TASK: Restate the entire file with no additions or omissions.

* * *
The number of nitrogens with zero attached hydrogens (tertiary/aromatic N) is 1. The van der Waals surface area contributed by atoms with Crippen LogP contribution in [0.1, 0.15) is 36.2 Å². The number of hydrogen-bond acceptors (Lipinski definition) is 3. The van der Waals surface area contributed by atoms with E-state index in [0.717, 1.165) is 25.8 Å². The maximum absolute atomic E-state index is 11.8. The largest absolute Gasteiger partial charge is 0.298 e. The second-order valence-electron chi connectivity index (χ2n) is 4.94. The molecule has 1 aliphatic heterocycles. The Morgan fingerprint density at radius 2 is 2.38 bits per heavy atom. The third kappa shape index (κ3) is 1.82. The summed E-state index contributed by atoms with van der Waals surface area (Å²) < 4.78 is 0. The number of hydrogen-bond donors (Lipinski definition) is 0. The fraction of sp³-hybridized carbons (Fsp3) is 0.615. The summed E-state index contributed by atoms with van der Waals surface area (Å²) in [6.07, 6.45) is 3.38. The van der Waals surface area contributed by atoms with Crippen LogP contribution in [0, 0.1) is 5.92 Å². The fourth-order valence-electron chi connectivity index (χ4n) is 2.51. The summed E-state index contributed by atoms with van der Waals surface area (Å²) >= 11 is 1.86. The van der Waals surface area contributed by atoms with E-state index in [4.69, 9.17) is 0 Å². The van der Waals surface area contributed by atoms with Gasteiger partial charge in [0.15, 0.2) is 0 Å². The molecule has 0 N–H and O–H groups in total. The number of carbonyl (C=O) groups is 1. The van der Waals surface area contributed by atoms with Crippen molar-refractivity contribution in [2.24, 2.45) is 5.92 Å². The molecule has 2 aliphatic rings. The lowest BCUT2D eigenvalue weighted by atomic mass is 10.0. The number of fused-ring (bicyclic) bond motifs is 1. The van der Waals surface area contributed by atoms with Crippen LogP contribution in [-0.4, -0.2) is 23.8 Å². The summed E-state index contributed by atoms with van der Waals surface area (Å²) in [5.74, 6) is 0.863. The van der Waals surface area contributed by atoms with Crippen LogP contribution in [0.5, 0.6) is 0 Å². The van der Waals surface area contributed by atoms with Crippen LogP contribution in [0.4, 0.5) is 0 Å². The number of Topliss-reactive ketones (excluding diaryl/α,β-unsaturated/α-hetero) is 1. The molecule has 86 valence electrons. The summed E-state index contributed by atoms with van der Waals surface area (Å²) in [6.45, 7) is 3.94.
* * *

The number of nitrogens with zero attached hydrogens (tertiary/aromatic N) is 1. The van der Waals surface area contributed by atoms with Crippen LogP contribution in [0.1, 0.15) is 36.2 Å². The number of hydrogen-bond acceptors (Lipinski definition) is 3. The van der Waals surface area contributed by atoms with E-state index in [0.717, 1.165) is 25.8 Å². The maximum absolute atomic E-state index is 11.8. The largest absolute Gasteiger partial charge is 0.298 e. The second-order valence-electron chi connectivity index (χ2n) is 4.94. The molecule has 1 aliphatic heterocycles. The Morgan fingerprint density at radius 2 is 2.38 bits per heavy atom. The third kappa shape index (κ3) is 1.82. The summed E-state index contributed by atoms with van der Waals surface area (Å²) < 4.78 is 0. The number of hydrogen-bond donors (Lipinski definition) is 0. The fraction of sp³-hybridized carbons (Fsp3) is 0.615. The summed E-state index contributed by atoms with van der Waals surface area (Å²) in [6.07, 6.45) is 3.38. The van der Waals surface area contributed by atoms with Crippen LogP contribution in [0, 0.1) is 5.92 Å². The fourth-order valence-electron chi connectivity index (χ4n) is 2.51. The summed E-state index contributed by atoms with van der Waals surface area (Å²) >= 11 is 1.86. The van der Waals surface area contributed by atoms with E-state index in [4.69, 9.17) is 0 Å². The van der Waals surface area contributed by atoms with Gasteiger partial charge in [0.15, 0.2) is 0 Å². The molecule has 0 N–H and O–H groups in total. The number of carbonyl (C=O) groups is 1. The van der Waals surface area contributed by atoms with Crippen molar-refractivity contribution in [2.24, 2.45) is 5.92 Å². The molecule has 2 aliphatic rings. The lowest BCUT2D eigenvalue weighted by atomic mass is 10.0. The number of fused-ring (bicyclic) bond motifs is 1. The van der Waals surface area contributed by atoms with Crippen LogP contribution in [-0.4, -0.2) is 23.8 Å². The summed E-state index contributed by atoms with van der Waals surface area (Å²) in [5.74, 6) is 0.863. The van der Waals surface area contributed by atoms with Crippen LogP contribution in [0.5, 0.6) is 0 Å². The van der Waals surface area contributed by atoms with Crippen LogP contribution in [0.4, 0.5) is 0 Å². The number of Topliss-reactive ketones (excluding diaryl/α,β-unsaturated/α-hetero) is 1. The molecule has 86 valence electrons. The summed E-state index contributed by atoms with van der Waals surface area (Å²) in [6.45, 7) is 3.94.